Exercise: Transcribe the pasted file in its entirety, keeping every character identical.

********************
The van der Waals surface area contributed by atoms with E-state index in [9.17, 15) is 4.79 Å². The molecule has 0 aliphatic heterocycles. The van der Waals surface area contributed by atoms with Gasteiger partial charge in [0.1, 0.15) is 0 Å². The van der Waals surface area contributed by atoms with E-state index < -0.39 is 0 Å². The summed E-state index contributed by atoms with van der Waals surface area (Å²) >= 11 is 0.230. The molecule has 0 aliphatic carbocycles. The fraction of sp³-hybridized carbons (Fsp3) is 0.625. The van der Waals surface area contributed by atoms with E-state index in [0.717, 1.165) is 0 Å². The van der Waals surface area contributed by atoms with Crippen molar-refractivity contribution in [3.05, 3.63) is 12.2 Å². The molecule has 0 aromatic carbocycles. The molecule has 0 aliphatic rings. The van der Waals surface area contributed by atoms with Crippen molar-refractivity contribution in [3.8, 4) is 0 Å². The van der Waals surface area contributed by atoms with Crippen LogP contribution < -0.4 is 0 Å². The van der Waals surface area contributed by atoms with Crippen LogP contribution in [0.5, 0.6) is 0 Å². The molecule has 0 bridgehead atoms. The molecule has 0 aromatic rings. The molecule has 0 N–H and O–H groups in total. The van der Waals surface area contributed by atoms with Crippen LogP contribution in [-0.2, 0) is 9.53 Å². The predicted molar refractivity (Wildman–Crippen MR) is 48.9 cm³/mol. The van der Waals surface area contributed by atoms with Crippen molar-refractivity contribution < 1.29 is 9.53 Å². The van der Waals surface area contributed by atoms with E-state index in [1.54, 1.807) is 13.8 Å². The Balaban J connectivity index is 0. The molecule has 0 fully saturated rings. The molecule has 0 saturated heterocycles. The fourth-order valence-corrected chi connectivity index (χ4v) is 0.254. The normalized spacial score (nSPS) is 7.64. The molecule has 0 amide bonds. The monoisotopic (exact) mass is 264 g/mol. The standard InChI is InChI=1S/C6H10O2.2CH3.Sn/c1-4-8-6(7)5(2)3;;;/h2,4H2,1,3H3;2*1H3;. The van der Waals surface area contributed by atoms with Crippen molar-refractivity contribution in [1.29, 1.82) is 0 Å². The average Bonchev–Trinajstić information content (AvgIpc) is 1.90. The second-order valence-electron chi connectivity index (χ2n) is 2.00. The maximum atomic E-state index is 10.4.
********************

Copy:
The van der Waals surface area contributed by atoms with E-state index in [9.17, 15) is 4.79 Å². The molecule has 0 aliphatic heterocycles. The van der Waals surface area contributed by atoms with Gasteiger partial charge in [0.1, 0.15) is 0 Å². The van der Waals surface area contributed by atoms with E-state index < -0.39 is 0 Å². The summed E-state index contributed by atoms with van der Waals surface area (Å²) >= 11 is 0.230. The molecule has 0 aliphatic carbocycles. The fraction of sp³-hybridized carbons (Fsp3) is 0.625. The van der Waals surface area contributed by atoms with E-state index in [0.717, 1.165) is 0 Å². The van der Waals surface area contributed by atoms with Crippen molar-refractivity contribution in [3.05, 3.63) is 12.2 Å². The molecule has 0 aromatic carbocycles. The molecule has 0 aliphatic rings. The van der Waals surface area contributed by atoms with Crippen molar-refractivity contribution in [3.8, 4) is 0 Å². The van der Waals surface area contributed by atoms with Crippen LogP contribution < -0.4 is 0 Å². The van der Waals surface area contributed by atoms with Crippen LogP contribution in [0.5, 0.6) is 0 Å². The molecule has 0 bridgehead atoms. The molecule has 0 aromatic rings. The molecule has 0 N–H and O–H groups in total. The van der Waals surface area contributed by atoms with Crippen LogP contribution in [-0.2, 0) is 9.53 Å². The predicted molar refractivity (Wildman–Crippen MR) is 48.9 cm³/mol. The van der Waals surface area contributed by atoms with Crippen molar-refractivity contribution < 1.29 is 9.53 Å². The van der Waals surface area contributed by atoms with E-state index in [1.54, 1.807) is 13.8 Å². The Balaban J connectivity index is 0. The molecule has 0 fully saturated rings. The molecule has 0 saturated heterocycles. The fourth-order valence-corrected chi connectivity index (χ4v) is 0.254. The normalized spacial score (nSPS) is 7.64. The molecule has 0 amide bonds. The monoisotopic (exact) mass is 264 g/mol. The standard InChI is InChI=1S/C6H10O2.2CH3.Sn/c1-4-8-6(7)5(2)3;;;/h2,4H2,1,3H3;2*1H3;. The van der Waals surface area contributed by atoms with Crippen molar-refractivity contribution in [1.29, 1.82) is 0 Å². The average Bonchev–Trinajstić information content (AvgIpc) is 1.90. The second-order valence-electron chi connectivity index (χ2n) is 2.00. The maximum atomic E-state index is 10.4.